I have a theory that great fishing fortunes are founded on cheap fish because, my thinking goes, there are a lot of them around. A corollary, however, is that not all cheap fish beget fortunes. In my experience, this corollary was exemplified by whiting (among others), which I fished for in my deckhand days in the early 1970s.

Nonetheless, I found riches in the images and traditions of the fishery, which today speak to a way of life that is yielding to technology, politics, and other misguided forces.

If the magic of the fishery is lost to the ages, its value endures, and today’s whiting fishermen are trying to get some small-mesh areas in the Gulf of Maine open earlier in the year.

Even if they are successful, it will not be as I remember it.

In the summer of 1973, the Portland, Maine, waterfront was a forest of orange-masted side draggers, and dozens of them cast off mornings long before dawn and steamed for 90 minutes or so to bottom known as Richmond Island, for the nearby island off Cape Elizabeth.

The skippers arranged their boats around the tow and waited for the sun to rise and send the whiting to the bottom while they watched on their fish finders. Such was the camaraderie in those days that no one set out until all the fish had settled. This was a one-tow-a-day fishery; the fleet broke up the schools and sent the fish up the water column, safely out of reach of our two-seam Yankee nets. You got ’em first set or you didn’t get ’em.

On the Minkette, which I fished with the implacable Lester Orcutt, the sideband AM radio would crackle to life and someone would say, “They’re still up over here.” Everyone recognized the voice and could see the speaker’s boat. Lester might nod in some direction and say. “Tut says they haven’t settled yet.”

A minute or two later Lester would come out on deck and we’d throw the belly rollers over. The rest of the net was already in the water. He’d go back in the wheelhouse and I’d run the net off the winch. Around us, 30 or 40 eastern-rig draggers would be in clockwise turns as the ground tackle spooled off the starboard side. Then we’d hook up the trawl doors and away we’d go; us and everybody else. Any way you turned, doors were flying off circling draggers and black smoke was pouring out of stacks. It was tight quarters, one boat passing another’s bow while a third one crossed the first one’s stern. The ocean was a maelstrom of prop wash.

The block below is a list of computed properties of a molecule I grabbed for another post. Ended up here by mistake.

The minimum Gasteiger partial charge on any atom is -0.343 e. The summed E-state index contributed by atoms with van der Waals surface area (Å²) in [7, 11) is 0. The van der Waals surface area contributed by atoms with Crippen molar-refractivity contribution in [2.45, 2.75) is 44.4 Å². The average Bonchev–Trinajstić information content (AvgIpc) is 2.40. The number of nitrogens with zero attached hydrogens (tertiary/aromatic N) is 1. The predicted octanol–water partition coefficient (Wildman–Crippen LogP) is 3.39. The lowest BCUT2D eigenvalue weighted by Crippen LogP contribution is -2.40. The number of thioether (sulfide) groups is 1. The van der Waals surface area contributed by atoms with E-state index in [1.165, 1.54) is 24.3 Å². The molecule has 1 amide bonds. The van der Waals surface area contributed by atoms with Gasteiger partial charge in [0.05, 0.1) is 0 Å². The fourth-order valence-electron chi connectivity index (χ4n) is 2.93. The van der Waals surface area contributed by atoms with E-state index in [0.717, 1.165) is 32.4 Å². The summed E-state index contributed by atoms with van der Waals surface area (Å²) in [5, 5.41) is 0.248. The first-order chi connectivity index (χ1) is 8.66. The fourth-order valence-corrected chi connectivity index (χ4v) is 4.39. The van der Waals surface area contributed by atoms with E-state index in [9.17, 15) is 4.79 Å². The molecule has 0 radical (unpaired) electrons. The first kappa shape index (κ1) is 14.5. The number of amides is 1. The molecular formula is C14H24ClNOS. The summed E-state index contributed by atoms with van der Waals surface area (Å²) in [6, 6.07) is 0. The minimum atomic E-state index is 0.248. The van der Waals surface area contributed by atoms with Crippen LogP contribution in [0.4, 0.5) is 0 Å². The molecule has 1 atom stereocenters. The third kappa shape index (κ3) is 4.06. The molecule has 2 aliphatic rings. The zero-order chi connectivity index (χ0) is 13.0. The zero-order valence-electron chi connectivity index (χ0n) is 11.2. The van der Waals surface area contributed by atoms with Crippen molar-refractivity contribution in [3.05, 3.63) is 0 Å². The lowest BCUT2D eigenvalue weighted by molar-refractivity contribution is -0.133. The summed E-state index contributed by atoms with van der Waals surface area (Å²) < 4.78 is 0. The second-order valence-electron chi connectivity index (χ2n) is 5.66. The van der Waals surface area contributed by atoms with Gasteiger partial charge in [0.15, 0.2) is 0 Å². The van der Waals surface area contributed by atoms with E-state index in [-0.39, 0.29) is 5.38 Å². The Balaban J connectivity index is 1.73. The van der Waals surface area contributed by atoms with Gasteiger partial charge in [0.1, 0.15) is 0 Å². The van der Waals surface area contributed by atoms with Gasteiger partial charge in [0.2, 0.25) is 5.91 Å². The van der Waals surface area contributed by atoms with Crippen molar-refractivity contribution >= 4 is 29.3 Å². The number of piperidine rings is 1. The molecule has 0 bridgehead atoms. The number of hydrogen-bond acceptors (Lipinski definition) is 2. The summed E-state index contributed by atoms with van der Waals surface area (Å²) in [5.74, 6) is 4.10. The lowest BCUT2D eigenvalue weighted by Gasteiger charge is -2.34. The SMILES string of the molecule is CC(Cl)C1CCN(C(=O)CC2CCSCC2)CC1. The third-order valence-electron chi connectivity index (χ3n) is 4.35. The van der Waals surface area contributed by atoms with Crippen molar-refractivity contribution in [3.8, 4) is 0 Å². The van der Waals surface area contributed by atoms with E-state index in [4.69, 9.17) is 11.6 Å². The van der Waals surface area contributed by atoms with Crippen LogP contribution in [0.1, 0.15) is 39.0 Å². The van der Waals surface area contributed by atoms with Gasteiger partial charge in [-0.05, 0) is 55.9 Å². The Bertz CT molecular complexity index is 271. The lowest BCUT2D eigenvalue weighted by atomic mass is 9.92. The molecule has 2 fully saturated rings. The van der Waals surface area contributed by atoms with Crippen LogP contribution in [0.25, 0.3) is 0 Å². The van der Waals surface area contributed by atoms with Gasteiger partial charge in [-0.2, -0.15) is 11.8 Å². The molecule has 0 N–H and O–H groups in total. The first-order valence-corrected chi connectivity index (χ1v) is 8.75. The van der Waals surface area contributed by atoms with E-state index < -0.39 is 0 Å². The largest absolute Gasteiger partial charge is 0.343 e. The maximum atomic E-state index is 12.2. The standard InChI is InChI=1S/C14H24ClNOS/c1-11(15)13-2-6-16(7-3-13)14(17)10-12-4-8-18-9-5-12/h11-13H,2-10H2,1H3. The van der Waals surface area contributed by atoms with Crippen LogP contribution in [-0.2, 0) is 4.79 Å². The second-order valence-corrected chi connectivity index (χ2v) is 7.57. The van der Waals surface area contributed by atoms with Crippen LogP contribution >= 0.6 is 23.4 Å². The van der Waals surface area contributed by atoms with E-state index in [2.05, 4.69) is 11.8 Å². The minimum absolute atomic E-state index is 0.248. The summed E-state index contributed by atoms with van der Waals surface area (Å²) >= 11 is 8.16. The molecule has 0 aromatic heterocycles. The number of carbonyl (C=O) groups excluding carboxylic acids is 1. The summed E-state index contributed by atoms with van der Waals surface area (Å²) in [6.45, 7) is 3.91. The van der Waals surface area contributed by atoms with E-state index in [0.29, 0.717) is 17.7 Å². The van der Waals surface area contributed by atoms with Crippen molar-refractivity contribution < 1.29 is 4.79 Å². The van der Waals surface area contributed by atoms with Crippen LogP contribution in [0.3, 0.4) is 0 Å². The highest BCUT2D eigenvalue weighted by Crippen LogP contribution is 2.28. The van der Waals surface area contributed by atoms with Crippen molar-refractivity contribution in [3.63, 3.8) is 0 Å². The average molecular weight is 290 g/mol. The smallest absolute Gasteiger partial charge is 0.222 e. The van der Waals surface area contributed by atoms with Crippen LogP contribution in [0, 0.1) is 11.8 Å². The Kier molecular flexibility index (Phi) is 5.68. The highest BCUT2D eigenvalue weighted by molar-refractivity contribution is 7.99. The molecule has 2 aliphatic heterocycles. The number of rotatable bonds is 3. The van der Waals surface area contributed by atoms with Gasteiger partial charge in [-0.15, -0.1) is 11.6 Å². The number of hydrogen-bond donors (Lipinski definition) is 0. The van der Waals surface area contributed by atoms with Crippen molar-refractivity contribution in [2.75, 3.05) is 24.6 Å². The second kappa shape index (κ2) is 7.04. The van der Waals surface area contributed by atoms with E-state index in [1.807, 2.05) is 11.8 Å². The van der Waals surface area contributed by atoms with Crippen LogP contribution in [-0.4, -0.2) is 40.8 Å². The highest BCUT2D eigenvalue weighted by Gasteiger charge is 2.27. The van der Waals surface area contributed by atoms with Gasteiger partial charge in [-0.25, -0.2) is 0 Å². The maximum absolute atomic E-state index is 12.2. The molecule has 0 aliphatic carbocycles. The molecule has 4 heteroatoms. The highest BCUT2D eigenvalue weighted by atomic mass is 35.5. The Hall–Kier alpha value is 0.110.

Somehow it all worked, and in two hours or we’d spot someone side-to, hauling back. In an instant, it seemed, everyone was hauling back, and the race to the dock was on. The limit was 10,000 pounds per boat – set by the fish house, not the federales, because it was all they could handle with so many boats. If we were near the front of the line we were unloaded by noon; if we had gear problems or otherwise got screwed up and were among the last boats in it might be 6 or even 7 p.m. before I got home. I learned to play cribbage sitting around the dock on summer afternoons with other deckhands waiting to unload.

We got a nickel for the whiting, of which the lumpers who unloaded us split a penny, so the boat got $400 or so a trip. Lester didn’t take a captain’s share, so I was making about $100 a day, which in 1973 was indeed a fortune to a 20-year-old knucklehead. The 10,000-pound sets that characterized our days were the most automatic fishing I’ve ever seen. One time we came up short – as I recall, the bull rope had gotten around the twine setting out, and we lost a bag. As luck would have it, Carl Smith on the Li Lo had an extra bag. He steamed over and we took it aboard.

We let him beat us to the dock.

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